Fat Rascals

I was never a particularly rebellious teenager. That said, I do remember being told off by my dad when I was thirteen for reading a book in the back of the car as we drove across the Grand Canyon National Park. I remember having looked out the window and seen the astonishing beauty of the scenery, feeling overwhelmed and then delving back into my historical fiction book about the area that I had bought earlier that day. Language and books have always held a spot very close to my heart. While translating I used to spend hours procrastinating with Roget’s Thesaurus to try and find the perfect word to convey the meaning of the text. This may seem to have no connection whatsoever to the Fat Rascals that I made with Ophelia last week, but the word rascal got me thinking of what other words I could use for them. So, drum roll please… we made Massive Scoundrels! It made me chuckle so much to myself that I had to share!

No mummy I don’t want help cutting the dough, I do it myself!

For those of you who haven’t heard of Fat Rascals before, they are a rich scone and rock cake hybrid from Yorkshire. I don’t come from Yorkshire, but my sister and I had a lovely mini break there before I had the kids, when I was between jobs. We went to the iconic Betty’s Tearooms and had a Fat Rascal and tea. It was exquisite and I still hold very fond memories of that trip and the Fat Rascal all these years later. So when I was hunting for something I could make with Ophelia and was thinking of scones, I decided we would try and replicate Betty’s yummy Fat Rascals. The exact recipe Betty’s Tearooms use is a closely guarded secret, but I did some research and drew elements from a couple of recipes I found in my cookbook collection and online. They did also resemble my memories so I was happy.

Making faces.

These are excellent to make with children as they can get involved in pretty much every stage from rubbing in butter, pouring cream, squishing and squashing to form the dough and counting out and tearing the glacé cherries and counting out the almonds to make faces on top of them.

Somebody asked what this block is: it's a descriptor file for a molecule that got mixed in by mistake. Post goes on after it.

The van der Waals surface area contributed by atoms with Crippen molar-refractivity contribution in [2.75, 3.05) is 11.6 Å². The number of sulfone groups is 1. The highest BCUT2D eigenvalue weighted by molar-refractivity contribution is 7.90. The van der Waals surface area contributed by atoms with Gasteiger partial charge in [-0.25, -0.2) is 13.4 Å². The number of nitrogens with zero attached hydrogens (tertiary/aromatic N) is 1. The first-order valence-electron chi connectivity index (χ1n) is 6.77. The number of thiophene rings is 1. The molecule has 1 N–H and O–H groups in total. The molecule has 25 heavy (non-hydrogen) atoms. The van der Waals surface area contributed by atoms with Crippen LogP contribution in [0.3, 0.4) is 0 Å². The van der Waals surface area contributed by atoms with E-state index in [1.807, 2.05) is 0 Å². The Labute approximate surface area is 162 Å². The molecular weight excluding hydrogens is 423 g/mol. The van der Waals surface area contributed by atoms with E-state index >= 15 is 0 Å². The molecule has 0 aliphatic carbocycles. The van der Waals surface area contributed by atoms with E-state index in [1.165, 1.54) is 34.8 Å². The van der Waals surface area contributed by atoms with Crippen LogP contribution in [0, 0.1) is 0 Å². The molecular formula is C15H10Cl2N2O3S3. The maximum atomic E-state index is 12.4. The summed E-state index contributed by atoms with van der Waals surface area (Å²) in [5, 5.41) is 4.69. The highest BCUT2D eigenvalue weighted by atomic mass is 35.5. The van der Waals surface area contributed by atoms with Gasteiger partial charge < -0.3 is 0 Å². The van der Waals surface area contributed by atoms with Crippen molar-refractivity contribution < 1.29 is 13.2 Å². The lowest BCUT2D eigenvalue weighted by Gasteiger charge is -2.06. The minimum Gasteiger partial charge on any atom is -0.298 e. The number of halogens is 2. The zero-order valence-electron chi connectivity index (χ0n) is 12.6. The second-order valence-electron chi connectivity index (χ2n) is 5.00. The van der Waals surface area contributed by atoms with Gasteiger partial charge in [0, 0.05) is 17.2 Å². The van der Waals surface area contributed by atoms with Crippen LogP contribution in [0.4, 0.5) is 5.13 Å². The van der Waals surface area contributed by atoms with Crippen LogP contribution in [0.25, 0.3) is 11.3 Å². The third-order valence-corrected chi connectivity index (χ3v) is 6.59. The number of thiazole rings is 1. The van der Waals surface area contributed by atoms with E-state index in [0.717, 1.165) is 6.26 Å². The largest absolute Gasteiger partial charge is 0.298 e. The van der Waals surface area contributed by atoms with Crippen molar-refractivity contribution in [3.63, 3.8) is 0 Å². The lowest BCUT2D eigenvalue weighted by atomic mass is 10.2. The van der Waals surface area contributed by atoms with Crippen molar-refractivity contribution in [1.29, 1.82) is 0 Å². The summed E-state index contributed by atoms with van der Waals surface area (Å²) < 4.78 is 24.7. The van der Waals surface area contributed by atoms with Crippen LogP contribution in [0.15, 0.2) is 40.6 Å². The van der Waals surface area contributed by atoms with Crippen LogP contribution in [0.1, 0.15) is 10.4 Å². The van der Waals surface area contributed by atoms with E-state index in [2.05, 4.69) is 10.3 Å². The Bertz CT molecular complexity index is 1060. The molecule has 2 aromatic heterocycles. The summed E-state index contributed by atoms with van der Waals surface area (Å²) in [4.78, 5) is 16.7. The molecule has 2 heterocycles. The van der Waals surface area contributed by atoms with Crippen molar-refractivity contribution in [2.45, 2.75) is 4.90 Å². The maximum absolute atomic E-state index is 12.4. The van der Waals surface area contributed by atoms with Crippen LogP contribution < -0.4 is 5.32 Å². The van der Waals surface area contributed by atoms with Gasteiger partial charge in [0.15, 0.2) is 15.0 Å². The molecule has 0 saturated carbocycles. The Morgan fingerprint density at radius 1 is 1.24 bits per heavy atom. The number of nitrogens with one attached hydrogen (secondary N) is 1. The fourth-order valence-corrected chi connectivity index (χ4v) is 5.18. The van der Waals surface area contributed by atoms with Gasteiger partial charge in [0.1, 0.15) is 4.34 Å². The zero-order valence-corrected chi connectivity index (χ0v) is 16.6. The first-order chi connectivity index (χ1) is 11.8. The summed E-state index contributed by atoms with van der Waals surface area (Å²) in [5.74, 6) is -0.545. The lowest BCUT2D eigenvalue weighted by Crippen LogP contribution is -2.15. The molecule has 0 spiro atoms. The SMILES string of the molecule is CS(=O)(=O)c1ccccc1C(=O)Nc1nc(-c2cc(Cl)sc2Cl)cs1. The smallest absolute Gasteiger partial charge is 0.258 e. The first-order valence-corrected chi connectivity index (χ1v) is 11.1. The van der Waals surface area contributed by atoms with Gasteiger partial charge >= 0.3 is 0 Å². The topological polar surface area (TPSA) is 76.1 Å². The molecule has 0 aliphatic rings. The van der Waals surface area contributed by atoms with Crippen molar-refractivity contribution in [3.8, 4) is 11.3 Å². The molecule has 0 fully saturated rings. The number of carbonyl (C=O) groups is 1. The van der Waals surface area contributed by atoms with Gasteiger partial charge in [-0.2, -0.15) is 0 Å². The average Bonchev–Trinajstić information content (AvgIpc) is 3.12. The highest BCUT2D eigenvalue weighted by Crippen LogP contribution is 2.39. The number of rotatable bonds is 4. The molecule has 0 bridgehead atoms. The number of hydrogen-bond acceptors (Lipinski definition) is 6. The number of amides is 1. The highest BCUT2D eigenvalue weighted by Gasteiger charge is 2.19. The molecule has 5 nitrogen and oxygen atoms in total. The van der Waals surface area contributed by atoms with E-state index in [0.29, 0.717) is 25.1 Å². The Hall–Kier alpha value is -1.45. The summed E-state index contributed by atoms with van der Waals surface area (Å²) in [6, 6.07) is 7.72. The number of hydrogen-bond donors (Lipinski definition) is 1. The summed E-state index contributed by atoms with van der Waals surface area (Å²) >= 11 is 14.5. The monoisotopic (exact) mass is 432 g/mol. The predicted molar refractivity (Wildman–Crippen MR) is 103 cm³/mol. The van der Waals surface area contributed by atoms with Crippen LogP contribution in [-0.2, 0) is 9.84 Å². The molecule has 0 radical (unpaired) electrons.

For the dough

  • 125g plain flour
  • 125g self raising flour
  • 1tsp baking powder
  • 100g unsalted butter
  • 75g caster sugar
  • 150g dried fruit (we use a mixture of raisins and sultanas)
  • 1tsp cinnamon
  • 1/8tsp nutmeg
  • Zest of half a lemon
  • 1 egg
  • 60ml double cream

For decoration

  • 6 cherries halved
  • 18 whole almonds
  • 1 beaten egg


  1. Preheat the oven to 200°c or 180°c fan. Line a baking tray with a silicone baking mat or greaseproof paper.
  2. Sieve the flowers into a large bowl. I tend to let the children alternate between gently tapping the side of the sieve and gently stirring the flours in the sieve.
  3. Stir in the baking powder.
  4. Add the butter and ‘tickle’ it into the flours until it looks like fine breadcrumbs.
  5. Add the sugar, lemon zest, cinnamon, nutmeg and dried fruit and mix until fully combined.
  6. Pour in the cream and the beaten egg and mix gently before bringing together with your hands. Knead until a dough has formed.
  7. Divide the dough into two equal pieces and then make three equally-sized pieces from each of the two pieces of dough. You should have 6 lumps.
  8. Shape each lump with your hands until they look like large rounds.
  9. Brush the second beaten egg over the Fat Rascals.
  10. Tear the 6 cherries in half and use two pieces on each for eyes.
  11. Use three almonds on each to make a smile.
  12. Place in the oven for between 15 and 20 minutes. They are done when golden brown. Leave to cool on the tray for 5-10 minutes before moving them.
Imagine them with long thin tails to look like the gulper eels like my daughter did or just look at the yummy Fat Rascals and decide when to make them!

When these came out of the oven and Ophelia had a look at her handiwork and she exclaimed: ‘They look like gulper eels!’ In case you are not as familiar with sea creatures as my Octonaut-loving two year old, a gulper eel is an eel with a mouth which looks disproportionate to the size of its thin tail. It’s animation in the show portrays a creature with beady eyes and small, but very prominent pointy teeth. So I suppose she was right, they do look a bit like gulper eels in their own little way…

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